The spiritual life of practical peopleBy Katie Funk Wiebe
Gordon Houser, associate editor of The Mennonite, comes to his subject matter as an outsider who became an insider. He has observed American Mennonites for more than 30 years as a journalist. He acknowledges this book is not a definitive description of Mennonite spirituality, only his viewpoint. Spirituality as a complex, ever-changing entity, not easily pinned down with words.
Therefore this book is not about a confession of faith or creed but about how Houser sees American Mennonites living out their lives “in the Spirit,” definitely not an overworked area. An online search of Mennonite spirituality brought me meager results.
A well-tested wordsmith, Houser uses an eight-point alliterative outline to structure his work. He begins with Practice followed by Patience — a pale translation of the German word Gelassenheit, or “yieldedness,” which he sees as being at the root of Mennonite spirituality: “God rules, we must play the hand we are dealt.”
Peace, Politics, Play, Prayer, Perfection and Presence line up behind these two defining traits.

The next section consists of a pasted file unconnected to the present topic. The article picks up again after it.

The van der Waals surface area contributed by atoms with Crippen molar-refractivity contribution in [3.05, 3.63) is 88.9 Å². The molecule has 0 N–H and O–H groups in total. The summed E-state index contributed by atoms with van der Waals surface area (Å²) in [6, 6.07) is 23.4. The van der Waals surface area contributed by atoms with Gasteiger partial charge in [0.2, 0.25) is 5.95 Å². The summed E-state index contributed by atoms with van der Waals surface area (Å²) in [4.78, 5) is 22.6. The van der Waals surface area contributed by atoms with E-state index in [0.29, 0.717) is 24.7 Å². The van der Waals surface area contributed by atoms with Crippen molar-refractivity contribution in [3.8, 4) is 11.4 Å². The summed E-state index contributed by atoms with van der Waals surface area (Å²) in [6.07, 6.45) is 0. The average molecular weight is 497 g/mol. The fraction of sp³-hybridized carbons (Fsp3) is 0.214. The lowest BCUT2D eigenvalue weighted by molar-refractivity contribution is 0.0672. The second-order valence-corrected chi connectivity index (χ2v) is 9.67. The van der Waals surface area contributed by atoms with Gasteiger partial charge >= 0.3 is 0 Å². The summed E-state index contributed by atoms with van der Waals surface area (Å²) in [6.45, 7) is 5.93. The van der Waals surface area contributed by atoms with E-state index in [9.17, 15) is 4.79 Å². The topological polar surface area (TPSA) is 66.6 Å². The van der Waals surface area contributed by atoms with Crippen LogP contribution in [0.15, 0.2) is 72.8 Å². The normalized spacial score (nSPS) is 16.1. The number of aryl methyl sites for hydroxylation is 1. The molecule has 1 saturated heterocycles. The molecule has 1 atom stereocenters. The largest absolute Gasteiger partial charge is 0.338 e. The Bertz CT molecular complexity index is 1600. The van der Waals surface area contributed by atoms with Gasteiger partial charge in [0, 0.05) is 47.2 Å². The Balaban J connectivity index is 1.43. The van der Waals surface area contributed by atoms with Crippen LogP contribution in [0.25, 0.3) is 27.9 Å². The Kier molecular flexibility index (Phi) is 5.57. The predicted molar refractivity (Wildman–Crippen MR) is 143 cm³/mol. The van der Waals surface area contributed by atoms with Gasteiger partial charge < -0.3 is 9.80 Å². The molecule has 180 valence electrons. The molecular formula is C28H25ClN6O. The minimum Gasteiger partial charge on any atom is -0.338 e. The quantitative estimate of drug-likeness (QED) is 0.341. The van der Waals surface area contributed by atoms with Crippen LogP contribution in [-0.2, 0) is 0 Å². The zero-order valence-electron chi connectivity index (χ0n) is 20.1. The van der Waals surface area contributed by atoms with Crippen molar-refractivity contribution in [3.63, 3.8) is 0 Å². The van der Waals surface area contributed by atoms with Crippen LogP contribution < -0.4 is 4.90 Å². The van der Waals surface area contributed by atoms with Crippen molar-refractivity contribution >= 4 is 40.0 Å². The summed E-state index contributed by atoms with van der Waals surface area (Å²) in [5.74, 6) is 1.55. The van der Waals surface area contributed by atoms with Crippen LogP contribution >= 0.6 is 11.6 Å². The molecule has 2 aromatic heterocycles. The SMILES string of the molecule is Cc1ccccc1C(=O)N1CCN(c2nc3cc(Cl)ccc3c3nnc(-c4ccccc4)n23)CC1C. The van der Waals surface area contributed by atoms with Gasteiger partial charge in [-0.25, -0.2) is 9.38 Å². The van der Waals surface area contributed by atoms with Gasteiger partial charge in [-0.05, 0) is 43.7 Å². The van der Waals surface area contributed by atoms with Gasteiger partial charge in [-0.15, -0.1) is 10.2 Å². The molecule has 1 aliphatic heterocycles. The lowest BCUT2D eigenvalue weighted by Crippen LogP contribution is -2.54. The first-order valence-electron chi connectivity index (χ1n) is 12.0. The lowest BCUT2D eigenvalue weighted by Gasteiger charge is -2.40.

Discussing spirituality is not something Mennonites do well, writes Houser. They let Catholics explain the finer aspects of spirituality while they focus on the practical.
“The genius of Mennonite spirituality is that faith must be lived out within the world,” he writes. Even preaching, or speaking the word, is not as important to them as doing.
Houser admits that although prayer, the essay to which he devotes the most words, is important to Mennonite spirituality, the word “contemplative” when joined to “Mennonite” is almost an oxymoron. Mennonites are not known for their deep communing with God. They are a singing, doing, peace-promoting people.
Who can forget hearing a packed auditorium of Mennonites singing “Praise God from whom all the blessings flow” in four-part harmony? Even the rafters tremble before this soul-awakening congregational activity. But asking them to talk to one another about life hidden with Christ in God makes them gun-shy — sorry, word-shy. They’d rather talk about their work promoting peace.
Officially, Mennonites are a peace church, their most distinctive trait, though not all Mennonites adhere to this position. Peacemaking efforts are headliners, but talking to one another about living in the fullness or richness of God’s presence is not their first choice.
Nor do they feel comfortable making peace about disagreements among themselves, writes Houser. They prefer to help others make peace.
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